Omnoi Stadium

Siam Omnoi Stadium
Siam Omnoi Stadium – more popularly referred to as Omnoi Stadium – was constructed in 1987 in Samutsakorn Province, replacing the former Samrong Boxing Stadium. This was after promoters and broadcasting executives realized the potential success of airing Muaythai fights live on television. Up until 1990, fights held at Omnoi were broadcast on television through a partnership with Channel 9. But after Channel 9 cancelled its contract with Omnoi, fights at the stadium ceased until 1993; when Channel 3 took over the broadcasting rights. Their partnership has been strong ever since.Today, Omnoi Stadium has become synonymous with the tournament-style Muaythai competitions sponsored by Isuzu. And being further away from the masses than Lumpini and Rajadamnern, it is often only visited by hardcore gamblers and foreigners who are training at local Muaythai gyms. Like its Bangkok equivalents, Omnoi Stadium has a food court but does not offer anything in the way of training equipment.





Channel 7 Stadium

Channel 7 Stadium
Channel 7 Stadium is located in Bangkok and is part of the Channel 7 Television Studio. Unlike Rajadamnern and Lumpini Stadiums, Channel 7 is free for spectators so long as there are seats available. But once inside, one often wonders if they ever turn anyone away. Each fighter warms up outside of the stadium and when it is their turn to fight, they are shuffled through the thick crowd of gamblers. Much of the time, it is so packed that fighters and their cornermen are only able to make it ringside if they walk sideways. Like Omnoi Stadium, foreigners who visit Channel 7 are often brought there by Thai acquaintances.Recently, a roof was built outside of the stadium where the fighters warm up. In the past, Muaythai pugilists would have to sit under the scorching sun as they waited for their turn to fight. Food stalls are located on the street and free bottles of water are served to ringside spectators.




Sacred Garb
Traces of Buddhism can be found in every aspect of Muaythai. But one place where it is most prominent is in the regalia that Muaythai fighters wear. Below are some of the more popular pieces which make up the traditional outfit of a Muaythai fighter.


The mongkon is a traditional headpiece worn by a Thai fighter as they enter the ring and perform the Wai Kru and Ram Muay. It is placed on the head of the fighter before they make their way to the ring. Before the mongkon is placed on the fighter’s head a prayer, which is believed to protect the fighter from harm during combat, is recited. It is removed from the head of the fighter after the Wai Kru and Ram Muay are performed. Placement and removal of the mongkon are done by an elder or trainer from the gym, the fighter’s father, or someone close to the fighter. The mongkon is unique to each gym; some gyms may have multiple mongkons, and others may have only one.There was a time when spectators could tell what part of Thailand a fighter was from by the way they wore their mongkon. If the tail was pointed upward, that would signify that the fighter was from northern Thailand. If the tail was pointed downward, then the fighter was from the south of Thailand. Additionally, if the tail of the mongkon was pointed straight back, then that fighter was said to be from central Thailand. Traditionally, fighters are never allowed to touch the mongkon. However, as time passes and traditions fade you will see fighters now handling the mongkon. As a blessed piece, and following the traditions of Buddhism, the mongkon is always stored above the heads of everyone in its presence and it is never supposed to touch the floor.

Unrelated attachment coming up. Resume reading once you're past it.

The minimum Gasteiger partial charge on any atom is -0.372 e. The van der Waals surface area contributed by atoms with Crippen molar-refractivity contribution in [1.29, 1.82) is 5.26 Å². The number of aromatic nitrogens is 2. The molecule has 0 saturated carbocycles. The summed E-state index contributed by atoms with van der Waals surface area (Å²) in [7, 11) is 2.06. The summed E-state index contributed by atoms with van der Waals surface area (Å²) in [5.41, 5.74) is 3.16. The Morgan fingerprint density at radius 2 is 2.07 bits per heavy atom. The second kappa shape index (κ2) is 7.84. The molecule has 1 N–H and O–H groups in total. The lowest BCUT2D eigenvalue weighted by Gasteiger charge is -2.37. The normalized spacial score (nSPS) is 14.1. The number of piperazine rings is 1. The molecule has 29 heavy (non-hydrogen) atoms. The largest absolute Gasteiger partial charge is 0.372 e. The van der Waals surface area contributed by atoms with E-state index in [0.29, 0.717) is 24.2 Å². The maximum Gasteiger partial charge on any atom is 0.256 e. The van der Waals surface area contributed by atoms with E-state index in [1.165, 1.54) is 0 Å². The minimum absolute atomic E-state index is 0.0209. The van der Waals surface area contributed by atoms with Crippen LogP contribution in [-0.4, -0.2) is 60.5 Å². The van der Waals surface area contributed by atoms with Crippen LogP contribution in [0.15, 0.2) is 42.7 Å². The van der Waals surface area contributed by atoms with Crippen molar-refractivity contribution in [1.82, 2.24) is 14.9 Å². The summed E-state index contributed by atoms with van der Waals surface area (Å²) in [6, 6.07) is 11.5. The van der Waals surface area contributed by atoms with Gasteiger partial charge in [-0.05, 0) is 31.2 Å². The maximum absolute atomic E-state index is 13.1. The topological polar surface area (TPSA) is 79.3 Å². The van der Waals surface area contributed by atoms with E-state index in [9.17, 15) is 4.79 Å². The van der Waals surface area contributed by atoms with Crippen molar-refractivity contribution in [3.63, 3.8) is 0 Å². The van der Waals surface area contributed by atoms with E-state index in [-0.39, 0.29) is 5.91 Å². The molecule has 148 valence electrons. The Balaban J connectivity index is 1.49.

The prajiads are another sacred piece worn by a Muaythai fighter. Differing from the mongkon, the prajiads are more personal to a fighter and are not usually shared throughout the gym. Often times, prajiads are hand made by a member of the fighter’s family and are braided from strands of a family garment or blessed cloth from a monk. Other times, prajiads are simply hand gauze tied around the fighters upper arms. At times, a fighter may only wear a prajiad on one arm, depicting this to be his strong side. However, in major stadiums like Lumpini it is mandatory for fighters to wear their prajiads on both arms. The prajiads are believed to bring good luck and protection to a fighter during combat.




Phuang Malai

Phuang Malai

The phuang malai is a floral arrangement given to a fighter as a token of good luck. These flowers, which are usually made of Jasmine, are strung together and make up a length long enough for a fighter to wear it over their neck. In Buddhist tradition, the flower symbolizes life and death and the impermanence of existence. The phuang malai is not native to Muaythai like the mongkong and prajiads; rather, they were incorporated into the sport through the outside influence of superstition in Thai culture.





Ceremonial Dances

In traditional Muaythai there are two dances that fighters perform before they fight; they are the Wai Kru(Pray Trainer) and the Ram Muay(Dance Fight). Today, most people now refer to the entire dance as the Wai Kru, and when performed gracefully the two separate dances flow seamlessly from one into the next. In olden days, spectators could tell where a fighter was from just by observing as they performed their Wai Kru and Ram Muay. Furthermore, because the movements allow a fighter to loosen up and release tension, these two dances are known to relax and prepare a fighter’s mind before combat.


Fighters perform the Wai Kru

Wai Kru and Ram Muay
The Wai Kru is the first part of the dance. During this time a fighter will seal the ring by walking along the inside perimeter of the ropes while stoping in each corner to say a quick prayer. The act of sealing off the ring is said to keep bad luck out and protect the fighter throughout the course of their bout. The fighter will then make their way to the center of the ring and circle about three times. After which, the fighter will then bring themselves to their knees and bow three times. Generally, in Buddhism things are done in threes as a sign of imperfection. Each time they bow they will give respect to their trainer, their spiritual beliefs, and ask for luck and an honorable performance.Following the Wai Kru a fighter will begin to perform the Ram Muay. The Ram Muay is more fighter-specific and each fighter’s dance is different. Some fighters will incorporate movements that tell a little tale of what part of the world they are from. Others will add a bit of personal flare. Some fighters will shoot arrows from a bow, yet others will set bear traps. The Ram Muay has become added entertainment for the Muaythai spectator.

Please note that there are no direct translations for Thai words when converting them to the romanized alphabet. The Thai words and phrases used throughout this article are just one way in which they could be spelled in English.